@Dahlink, I'm merely guessing here, but your perception that Laphroaig single malt tasted like "old ashtrays" may be because your were picking up a distinctive oakiness that has leached out, over 'maturation' time, into the 'brew' from the oaken whisky barrels/ casks. (A much desired chemical reaction for the character of most Scottish whiskies, i would think.)

Could your 'ashy' take on Laphroaig perhaps be construed as more of a smoky flavor? The fact that smoke from smoldering peat is often used to pre-treat the whisky malt might also account for its distinct smoky quality. Yet your perceived "old ashtray" flavor strikes me as a more extreme, harsher take, than just plain smoky, no?

I might suggest Picky, as a bit of a connoisseur of the "uisye beatha" (water of life in Gaelic), particularly the isle of Islay varieties, could shed more light on this Laphroaig 'mystery' of why it comes off a shade on the 'ashy' side to your palate. Picky, what say you?

Dahlink, you MUST get over to Scotland at some point in your life's journey. It will enrich your very being in countless, unexpected, and truly marvelous ways. Scotland's often harsh, and ever-shifting climes, its hardy, and hospitable people, and breath-taking glens, lochs, and bonnie braes will make you wonder why you hadn't made the journey to Caledonian, the land of Robbie Burns, Robert Louis Stevenson, David Livingstone, and Sean Connery (HA!), many years earlier. So much history, so much ancient beauty, and in a weird sense, an air of drifting melancholy. It's all good!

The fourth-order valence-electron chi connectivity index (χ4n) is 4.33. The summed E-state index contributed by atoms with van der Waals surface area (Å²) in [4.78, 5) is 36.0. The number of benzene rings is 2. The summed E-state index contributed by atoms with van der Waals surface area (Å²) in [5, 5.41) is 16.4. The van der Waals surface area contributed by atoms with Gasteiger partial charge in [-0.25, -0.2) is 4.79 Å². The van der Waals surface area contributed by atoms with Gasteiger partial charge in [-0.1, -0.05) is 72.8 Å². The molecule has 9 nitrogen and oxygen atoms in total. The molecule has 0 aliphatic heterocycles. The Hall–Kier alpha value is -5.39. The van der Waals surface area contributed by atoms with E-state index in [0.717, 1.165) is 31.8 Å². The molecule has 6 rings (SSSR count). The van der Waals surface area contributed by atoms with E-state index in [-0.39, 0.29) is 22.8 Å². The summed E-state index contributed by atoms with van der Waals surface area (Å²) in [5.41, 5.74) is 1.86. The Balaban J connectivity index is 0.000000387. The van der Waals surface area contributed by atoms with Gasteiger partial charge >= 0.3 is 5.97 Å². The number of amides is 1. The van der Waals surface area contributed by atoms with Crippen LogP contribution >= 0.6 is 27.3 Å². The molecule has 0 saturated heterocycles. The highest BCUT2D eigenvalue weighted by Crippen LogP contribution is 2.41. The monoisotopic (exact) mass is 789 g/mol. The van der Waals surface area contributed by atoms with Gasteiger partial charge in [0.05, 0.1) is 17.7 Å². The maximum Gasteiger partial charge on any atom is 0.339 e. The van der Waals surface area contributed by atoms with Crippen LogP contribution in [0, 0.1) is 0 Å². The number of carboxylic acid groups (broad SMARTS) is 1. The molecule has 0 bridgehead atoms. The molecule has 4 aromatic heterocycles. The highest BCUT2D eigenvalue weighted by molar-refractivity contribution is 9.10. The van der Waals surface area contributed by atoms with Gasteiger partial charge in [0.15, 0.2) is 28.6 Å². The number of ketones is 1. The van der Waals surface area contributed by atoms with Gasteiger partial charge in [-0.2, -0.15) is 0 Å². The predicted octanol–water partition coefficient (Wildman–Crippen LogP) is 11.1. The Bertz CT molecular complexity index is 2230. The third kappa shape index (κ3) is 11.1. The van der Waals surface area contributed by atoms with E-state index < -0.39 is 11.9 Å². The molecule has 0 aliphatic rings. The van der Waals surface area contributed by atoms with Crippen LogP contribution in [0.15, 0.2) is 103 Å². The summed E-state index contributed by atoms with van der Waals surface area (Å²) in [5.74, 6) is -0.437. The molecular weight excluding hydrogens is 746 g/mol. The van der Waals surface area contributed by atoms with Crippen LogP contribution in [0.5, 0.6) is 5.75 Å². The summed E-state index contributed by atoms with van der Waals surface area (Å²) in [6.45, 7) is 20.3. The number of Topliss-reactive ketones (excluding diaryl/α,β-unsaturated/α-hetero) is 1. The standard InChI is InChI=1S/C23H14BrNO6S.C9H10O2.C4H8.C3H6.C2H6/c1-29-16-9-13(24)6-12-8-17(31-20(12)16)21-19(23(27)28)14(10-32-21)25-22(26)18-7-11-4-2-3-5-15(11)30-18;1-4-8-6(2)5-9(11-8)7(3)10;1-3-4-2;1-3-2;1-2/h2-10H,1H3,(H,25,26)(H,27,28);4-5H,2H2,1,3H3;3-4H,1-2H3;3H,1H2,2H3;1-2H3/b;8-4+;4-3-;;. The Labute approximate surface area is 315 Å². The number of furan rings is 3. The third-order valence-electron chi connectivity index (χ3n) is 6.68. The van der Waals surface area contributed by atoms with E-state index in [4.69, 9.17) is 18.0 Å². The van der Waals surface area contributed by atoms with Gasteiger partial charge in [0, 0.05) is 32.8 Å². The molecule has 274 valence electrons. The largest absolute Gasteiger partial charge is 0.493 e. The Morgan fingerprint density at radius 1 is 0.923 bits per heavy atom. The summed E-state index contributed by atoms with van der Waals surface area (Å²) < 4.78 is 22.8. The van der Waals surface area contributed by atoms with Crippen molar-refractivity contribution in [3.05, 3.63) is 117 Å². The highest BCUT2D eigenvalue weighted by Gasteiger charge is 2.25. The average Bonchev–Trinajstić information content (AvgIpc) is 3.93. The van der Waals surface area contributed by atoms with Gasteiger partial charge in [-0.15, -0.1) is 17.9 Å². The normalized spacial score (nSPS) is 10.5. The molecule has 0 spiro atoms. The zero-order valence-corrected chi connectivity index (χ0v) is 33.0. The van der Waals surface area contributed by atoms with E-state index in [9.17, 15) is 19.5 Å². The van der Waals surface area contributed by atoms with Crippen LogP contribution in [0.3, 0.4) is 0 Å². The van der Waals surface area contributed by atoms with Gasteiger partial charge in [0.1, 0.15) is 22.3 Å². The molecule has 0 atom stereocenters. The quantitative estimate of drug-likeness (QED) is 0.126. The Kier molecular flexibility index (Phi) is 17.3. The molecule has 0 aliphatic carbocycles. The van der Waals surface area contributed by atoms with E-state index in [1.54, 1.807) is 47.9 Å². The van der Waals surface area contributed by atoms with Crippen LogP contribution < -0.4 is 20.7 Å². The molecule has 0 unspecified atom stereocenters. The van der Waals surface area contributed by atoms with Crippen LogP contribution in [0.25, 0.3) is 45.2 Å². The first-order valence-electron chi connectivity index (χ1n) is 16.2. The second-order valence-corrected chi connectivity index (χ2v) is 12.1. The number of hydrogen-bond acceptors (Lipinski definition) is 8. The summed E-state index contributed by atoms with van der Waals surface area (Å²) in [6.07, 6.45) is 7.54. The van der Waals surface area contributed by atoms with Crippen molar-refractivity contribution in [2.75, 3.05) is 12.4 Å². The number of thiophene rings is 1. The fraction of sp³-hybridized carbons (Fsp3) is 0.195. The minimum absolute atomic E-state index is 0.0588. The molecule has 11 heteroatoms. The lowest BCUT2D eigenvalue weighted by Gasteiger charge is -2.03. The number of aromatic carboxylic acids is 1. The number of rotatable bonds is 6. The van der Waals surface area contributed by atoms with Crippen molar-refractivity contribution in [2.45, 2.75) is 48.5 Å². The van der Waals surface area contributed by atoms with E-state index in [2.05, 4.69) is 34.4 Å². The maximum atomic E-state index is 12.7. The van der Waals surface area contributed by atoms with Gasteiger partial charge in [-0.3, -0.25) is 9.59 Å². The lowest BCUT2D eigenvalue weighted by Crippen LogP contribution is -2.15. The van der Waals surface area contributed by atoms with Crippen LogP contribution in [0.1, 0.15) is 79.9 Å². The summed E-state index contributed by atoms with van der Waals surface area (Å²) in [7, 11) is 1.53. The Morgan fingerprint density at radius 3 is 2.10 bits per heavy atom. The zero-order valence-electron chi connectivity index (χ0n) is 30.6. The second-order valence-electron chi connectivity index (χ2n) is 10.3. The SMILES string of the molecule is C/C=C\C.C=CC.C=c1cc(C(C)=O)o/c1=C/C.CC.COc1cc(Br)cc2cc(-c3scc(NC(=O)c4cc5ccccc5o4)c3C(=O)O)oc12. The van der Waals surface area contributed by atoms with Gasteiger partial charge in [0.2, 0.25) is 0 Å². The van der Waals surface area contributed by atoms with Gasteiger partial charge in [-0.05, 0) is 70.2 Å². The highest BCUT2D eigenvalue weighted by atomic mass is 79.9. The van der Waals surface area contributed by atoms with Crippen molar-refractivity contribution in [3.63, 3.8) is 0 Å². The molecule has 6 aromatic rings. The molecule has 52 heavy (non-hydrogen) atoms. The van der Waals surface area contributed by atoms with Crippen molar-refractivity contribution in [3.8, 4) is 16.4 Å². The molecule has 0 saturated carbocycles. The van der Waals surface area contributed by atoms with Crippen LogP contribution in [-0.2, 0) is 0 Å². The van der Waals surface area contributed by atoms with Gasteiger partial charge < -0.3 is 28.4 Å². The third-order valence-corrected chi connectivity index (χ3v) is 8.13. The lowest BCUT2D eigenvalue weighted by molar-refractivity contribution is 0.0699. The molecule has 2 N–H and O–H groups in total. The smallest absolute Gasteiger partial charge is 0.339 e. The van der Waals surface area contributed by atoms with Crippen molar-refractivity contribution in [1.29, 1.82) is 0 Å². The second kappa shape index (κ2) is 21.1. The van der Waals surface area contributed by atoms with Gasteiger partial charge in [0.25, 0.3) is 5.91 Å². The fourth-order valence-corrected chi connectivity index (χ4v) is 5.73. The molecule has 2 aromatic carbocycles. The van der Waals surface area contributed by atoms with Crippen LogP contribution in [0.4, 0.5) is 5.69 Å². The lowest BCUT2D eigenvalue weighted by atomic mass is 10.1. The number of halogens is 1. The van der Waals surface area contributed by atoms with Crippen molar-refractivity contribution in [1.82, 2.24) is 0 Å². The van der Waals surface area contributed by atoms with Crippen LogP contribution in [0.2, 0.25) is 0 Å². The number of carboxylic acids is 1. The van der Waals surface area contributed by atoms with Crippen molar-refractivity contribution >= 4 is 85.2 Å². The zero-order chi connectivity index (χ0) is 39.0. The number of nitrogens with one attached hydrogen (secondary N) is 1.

@Picky, If I may jump in here. "My bad" appears to be yet another casual, fairly recent, popular U.S. teenage turn of phrase that has kind of snuck into the general American lexicon, and as you suggested, is a perfunctory admission of guilt, or "fault". And, I would offer, is an attempt to smooth over some mutual misunderstanding, or conflictual situation---a better-late-than-never apology, if you will. You rarely hear, "My good". HA!

So Picky, as per usual, you are, indeed, on-beam. (Former Olympian Nadia Comenici (sp. ?) would be particularly proud. HA!)

Ducky isakkson.......... over and out!

Well, blimey, I am absolutely not an expert on Scotch - can't afford to be - though if I had ever learnt, I should have been a true proficient, and that's my ambition for when I grow up.

First, I'm not sure the oak casks alone give Laphroaig its special flavour, Alex. The Islay malts are generally strongly flavoured, even those matured in sherry casks, although it's true they - the sherried batches of Lagavulin, for instance - are strongly influenced by the casking.